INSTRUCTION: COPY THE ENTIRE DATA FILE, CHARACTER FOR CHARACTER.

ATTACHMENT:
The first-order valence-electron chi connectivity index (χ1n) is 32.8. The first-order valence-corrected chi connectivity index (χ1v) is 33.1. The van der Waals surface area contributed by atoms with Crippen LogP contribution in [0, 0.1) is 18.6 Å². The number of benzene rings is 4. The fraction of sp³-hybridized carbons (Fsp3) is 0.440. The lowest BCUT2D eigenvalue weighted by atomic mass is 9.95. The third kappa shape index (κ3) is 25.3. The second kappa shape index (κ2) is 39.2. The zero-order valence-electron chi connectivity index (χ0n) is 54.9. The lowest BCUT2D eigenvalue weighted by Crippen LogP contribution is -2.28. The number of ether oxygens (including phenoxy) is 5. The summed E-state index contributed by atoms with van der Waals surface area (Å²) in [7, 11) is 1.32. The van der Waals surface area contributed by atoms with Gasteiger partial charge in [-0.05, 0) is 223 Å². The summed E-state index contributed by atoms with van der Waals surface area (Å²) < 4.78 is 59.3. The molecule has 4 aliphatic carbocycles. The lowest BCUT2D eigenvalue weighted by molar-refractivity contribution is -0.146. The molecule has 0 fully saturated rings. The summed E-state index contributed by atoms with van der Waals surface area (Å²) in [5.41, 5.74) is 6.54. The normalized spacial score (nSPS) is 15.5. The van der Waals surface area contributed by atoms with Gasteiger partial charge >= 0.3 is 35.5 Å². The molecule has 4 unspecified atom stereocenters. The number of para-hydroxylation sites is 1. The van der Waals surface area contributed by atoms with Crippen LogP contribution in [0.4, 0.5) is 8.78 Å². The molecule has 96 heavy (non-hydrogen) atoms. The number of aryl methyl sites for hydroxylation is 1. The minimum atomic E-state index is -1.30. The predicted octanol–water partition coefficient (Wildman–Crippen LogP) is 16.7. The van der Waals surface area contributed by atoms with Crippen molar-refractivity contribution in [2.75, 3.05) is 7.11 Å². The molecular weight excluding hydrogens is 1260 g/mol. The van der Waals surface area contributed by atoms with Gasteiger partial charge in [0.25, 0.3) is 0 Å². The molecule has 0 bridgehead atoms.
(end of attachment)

The first-order valence-electron chi connectivity index (χ1n) is 32.8. The first-order valence-corrected chi connectivity index (χ1v) is 33.1. The van der Waals surface area contributed by atoms with Crippen LogP contribution in [0, 0.1) is 18.6 Å². The number of benzene rings is 4. The fraction of sp³-hybridized carbons (Fsp3) is 0.440. The lowest BCUT2D eigenvalue weighted by atomic mass is 9.95. The third kappa shape index (κ3) is 25.3. The second kappa shape index (κ2) is 39.2. The zero-order valence-electron chi connectivity index (χ0n) is 54.9. The lowest BCUT2D eigenvalue weighted by Crippen LogP contribution is -2.28. The number of ether oxygens (including phenoxy) is 5. The summed E-state index contributed by atoms with van der Waals surface area (Å²) in [7, 11) is 1.32. The van der Waals surface area contributed by atoms with Gasteiger partial charge in [-0.05, 0) is 223 Å². The summed E-state index contributed by atoms with van der Waals surface area (Å²) < 4.78 is 59.3. The molecule has 4 aliphatic carbocycles. The lowest BCUT2D eigenvalue weighted by molar-refractivity contribution is -0.146. The molecule has 0 fully saturated rings. The summed E-state index contributed by atoms with van der Waals surface area (Å²) in [5.41, 5.74) is 6.54. The normalized spacial score (nSPS) is 15.5. The van der Waals surface area contributed by atoms with Gasteiger partial charge >= 0.3 is 35.5 Å². The molecule has 4 unspecified atom stereocenters. The number of para-hydroxylation sites is 1. The van der Waals surface area contributed by atoms with Crippen LogP contribution in [0.4, 0.5) is 8.78 Å². The molecule has 96 heavy (non-hydrogen) atoms. The number of aryl methyl sites for hydroxylation is 1. The minimum atomic E-state index is -1.30. The predicted octanol–water partition coefficient (Wildman–Crippen LogP) is 16.7. The van der Waals surface area contributed by atoms with Crippen molar-refractivity contribution in [2.75, 3.05) is 7.11 Å². The molecular weight excluding hydrogens is 1260 g/mol. The van der Waals surface area contributed by atoms with Gasteiger partial charge in [0.25, 0.3) is 0 Å². The molecule has 0 bridgehead atoms.